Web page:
—–BEGIN RSA PRIVATE KEY—–
—–END RSA PRIVATE KEY—–
The DH.pem file will be slightly different again with
—–BEGIN DH PARAMETERS—–
—–END DH PARAMETERS—–
and the TLS.key file will have
—–BEGIN OpenVPN Static key V1—–
—–END OpenVPN Static key V1—–

14: Once that’s done, Apply Settings and we’re nearly done but we need to do a little more work on the client-side to connect.

Creating the VPN profile

15: Create a file for the VPN connection, in my case I created a file called dd-wrt-server.ovpn and it contained the below entries.

client
dev tun
proto tcp-client
remote 192.168.1.1 1194
resolv-retry infinite
nobind
persist-key
persist-tun
ca /home/username/TestCA/rootCA.crt
cert /home/username/TestCA/client.crt
key /home/username/TestCA/client.key
tls-auth /home/username/TestCA/TLS.key
–remote-cert-tls server
comp-lzo
verb 3
cipher AES-128-CBC
auth SHA256
key-direction 1
redirect-gateway def1

Now if we compare the settings in the file with the “Setting up the OpenVPN server from using the DD-WRT GUI” the second figure in the blog post we can see that the Server Mode is set to Tun, Tunnel Protocol is set to TCP. We can also see the Port 1194, and the Encryption Cypher AES-128-CBC and Hash Algorithm SHA256. The IP address used is the LAN IP of the router, which bears no relationship with the Network configured for the VPN, but is used to allocate IP addresses to the connected VPN clients. The redirect-gateway def1 line adds a default route to the connected client so that all traffic is tunneled via the VPN, (use it if you don’t need split-tunneling).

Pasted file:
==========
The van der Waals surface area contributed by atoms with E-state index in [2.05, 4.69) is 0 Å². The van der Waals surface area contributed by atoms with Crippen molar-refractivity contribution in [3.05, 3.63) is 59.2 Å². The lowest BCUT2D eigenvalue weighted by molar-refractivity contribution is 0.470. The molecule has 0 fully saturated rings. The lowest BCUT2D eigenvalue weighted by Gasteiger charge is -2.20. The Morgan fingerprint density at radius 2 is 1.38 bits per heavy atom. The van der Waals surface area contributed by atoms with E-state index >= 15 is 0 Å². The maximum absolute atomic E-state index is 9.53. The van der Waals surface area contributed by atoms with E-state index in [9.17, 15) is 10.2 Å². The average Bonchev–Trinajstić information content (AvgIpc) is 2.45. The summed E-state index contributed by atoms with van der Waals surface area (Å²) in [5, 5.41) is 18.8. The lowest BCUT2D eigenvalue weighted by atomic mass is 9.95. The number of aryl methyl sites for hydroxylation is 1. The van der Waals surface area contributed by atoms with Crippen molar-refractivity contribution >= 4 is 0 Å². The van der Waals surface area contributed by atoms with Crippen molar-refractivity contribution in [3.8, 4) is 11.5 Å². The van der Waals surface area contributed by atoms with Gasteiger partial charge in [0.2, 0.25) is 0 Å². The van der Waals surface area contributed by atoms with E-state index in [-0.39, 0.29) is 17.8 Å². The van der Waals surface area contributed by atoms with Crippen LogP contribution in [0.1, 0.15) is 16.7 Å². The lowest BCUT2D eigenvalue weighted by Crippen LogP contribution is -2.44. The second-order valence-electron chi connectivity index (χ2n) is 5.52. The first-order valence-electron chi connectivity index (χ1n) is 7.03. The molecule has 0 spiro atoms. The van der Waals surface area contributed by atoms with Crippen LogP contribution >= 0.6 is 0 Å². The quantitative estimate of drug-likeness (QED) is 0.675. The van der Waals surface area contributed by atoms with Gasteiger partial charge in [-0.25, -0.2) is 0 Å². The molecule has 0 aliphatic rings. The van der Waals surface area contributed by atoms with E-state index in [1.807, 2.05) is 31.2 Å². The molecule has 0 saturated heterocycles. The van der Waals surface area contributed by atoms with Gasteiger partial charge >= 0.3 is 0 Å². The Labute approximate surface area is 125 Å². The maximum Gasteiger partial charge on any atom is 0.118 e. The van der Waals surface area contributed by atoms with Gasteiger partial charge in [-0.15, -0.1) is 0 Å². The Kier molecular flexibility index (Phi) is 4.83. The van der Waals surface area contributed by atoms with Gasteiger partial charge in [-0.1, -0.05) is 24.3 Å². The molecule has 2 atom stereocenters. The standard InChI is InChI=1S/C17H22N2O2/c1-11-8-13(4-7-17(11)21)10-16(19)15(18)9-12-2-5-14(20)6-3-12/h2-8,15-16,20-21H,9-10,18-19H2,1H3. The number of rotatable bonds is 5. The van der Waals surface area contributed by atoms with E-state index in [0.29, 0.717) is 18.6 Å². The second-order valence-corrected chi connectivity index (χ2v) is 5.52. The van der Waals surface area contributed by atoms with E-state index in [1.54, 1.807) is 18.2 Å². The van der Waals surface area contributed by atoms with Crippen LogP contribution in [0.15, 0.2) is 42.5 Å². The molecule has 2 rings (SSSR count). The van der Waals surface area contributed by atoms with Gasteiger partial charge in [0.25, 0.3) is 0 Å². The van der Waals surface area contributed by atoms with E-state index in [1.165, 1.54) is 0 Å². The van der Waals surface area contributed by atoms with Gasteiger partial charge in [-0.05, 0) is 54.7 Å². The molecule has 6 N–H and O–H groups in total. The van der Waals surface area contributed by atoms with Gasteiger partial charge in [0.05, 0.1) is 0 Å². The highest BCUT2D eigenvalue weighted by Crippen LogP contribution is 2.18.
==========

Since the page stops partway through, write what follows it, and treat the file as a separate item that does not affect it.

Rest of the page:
Initiating the connection from a linux terminal

16: You can import the above file into your VPN GUI client and connect that way or, for Ubuntu you can run the command below in a terminal window
sudo openvpn –script-security 2 –config ~/TestCA/dd-wrt-server.ovpn

Running the command in the terminal does have advantages, because you can see the logs as it tries to connect without checking the syslogs. We can see the VERIFY (for the CA and server certs), VERIFY KU, VERIFY EKU and route add messages among others, followed by Initialization Sequence Completed :).